JANTESS PORTELLI | Understanding resistance of leukaemia to drugs

Updated: Dec 31, 2021


​​Meet Jantess

My name is Jantess Calleja. When I was young, science was the subject that appealed to me the most. When I was admitted to University, I chose to read a science-based degree and in 2019 I graduated with honours as an Allied Health Professional. I am working as a Medical Laboratory Scientist in Mater Dei Hospital. In 2020 I started reading for my Masters Degree in Biomedical Science Cell Therapy and Tissue Banking.


Understanding resistance of leukemia to drugs

I am studying Chronic Myeloid Leukemia (CML) cells. Most people diagnosed with CML are given drug therapy, one of the drugs given is called imatinib. The CML cells can become resistant to imatinib and this resumes the detrimental effects on the patient. I am trying to understand how CML cells become resistant to imatinib.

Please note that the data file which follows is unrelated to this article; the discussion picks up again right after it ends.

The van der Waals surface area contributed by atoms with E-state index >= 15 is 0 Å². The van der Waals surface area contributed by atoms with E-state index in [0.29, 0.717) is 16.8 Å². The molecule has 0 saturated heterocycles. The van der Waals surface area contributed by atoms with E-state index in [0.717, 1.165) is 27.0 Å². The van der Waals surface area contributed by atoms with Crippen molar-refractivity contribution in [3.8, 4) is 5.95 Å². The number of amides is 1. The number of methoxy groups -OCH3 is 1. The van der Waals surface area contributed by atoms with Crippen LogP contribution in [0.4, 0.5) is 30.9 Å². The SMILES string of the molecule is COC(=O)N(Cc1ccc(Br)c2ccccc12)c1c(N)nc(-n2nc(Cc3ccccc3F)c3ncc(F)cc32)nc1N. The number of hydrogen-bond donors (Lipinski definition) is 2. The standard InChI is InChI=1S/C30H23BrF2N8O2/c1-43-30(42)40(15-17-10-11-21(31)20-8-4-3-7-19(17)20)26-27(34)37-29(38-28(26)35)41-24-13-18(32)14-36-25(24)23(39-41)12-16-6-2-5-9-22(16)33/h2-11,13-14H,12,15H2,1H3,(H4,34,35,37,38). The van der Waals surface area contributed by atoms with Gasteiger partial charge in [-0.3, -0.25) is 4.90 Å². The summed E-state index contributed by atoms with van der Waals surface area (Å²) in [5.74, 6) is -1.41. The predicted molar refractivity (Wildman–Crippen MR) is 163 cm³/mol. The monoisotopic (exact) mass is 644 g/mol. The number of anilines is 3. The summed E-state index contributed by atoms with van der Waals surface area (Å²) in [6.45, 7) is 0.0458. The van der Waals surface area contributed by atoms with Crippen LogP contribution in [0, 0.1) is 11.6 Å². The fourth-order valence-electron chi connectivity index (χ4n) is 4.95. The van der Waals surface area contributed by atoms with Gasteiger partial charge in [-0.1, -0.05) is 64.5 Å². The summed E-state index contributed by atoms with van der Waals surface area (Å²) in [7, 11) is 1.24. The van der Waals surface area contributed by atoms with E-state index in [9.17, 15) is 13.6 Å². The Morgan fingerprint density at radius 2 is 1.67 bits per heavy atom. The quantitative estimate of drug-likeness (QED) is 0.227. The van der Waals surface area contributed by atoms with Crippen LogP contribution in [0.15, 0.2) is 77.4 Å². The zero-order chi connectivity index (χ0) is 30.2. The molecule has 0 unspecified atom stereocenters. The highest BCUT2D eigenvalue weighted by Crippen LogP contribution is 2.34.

To do such an experiment, CML cells that are resistant and CML cells that are not resistant to imatinib need to be tested. Different tests are run to determine the differences between the two cell lines. The main tests involve testing for autophagy which is well known to promote drug resistance. The other test involves testing carrier molecules called exosomes and the contents inside these exosomes.


The Next step…

This depends on my results. If I do find a connection, the experiment needs to be replicated to stabilise that there is actually a connection. Then further experiments are needed to determine how the CML cells are to be treated to avoid the resistance. If no connection is found, there needs to be further testing to determine the mechanism behind imatinib resistance.

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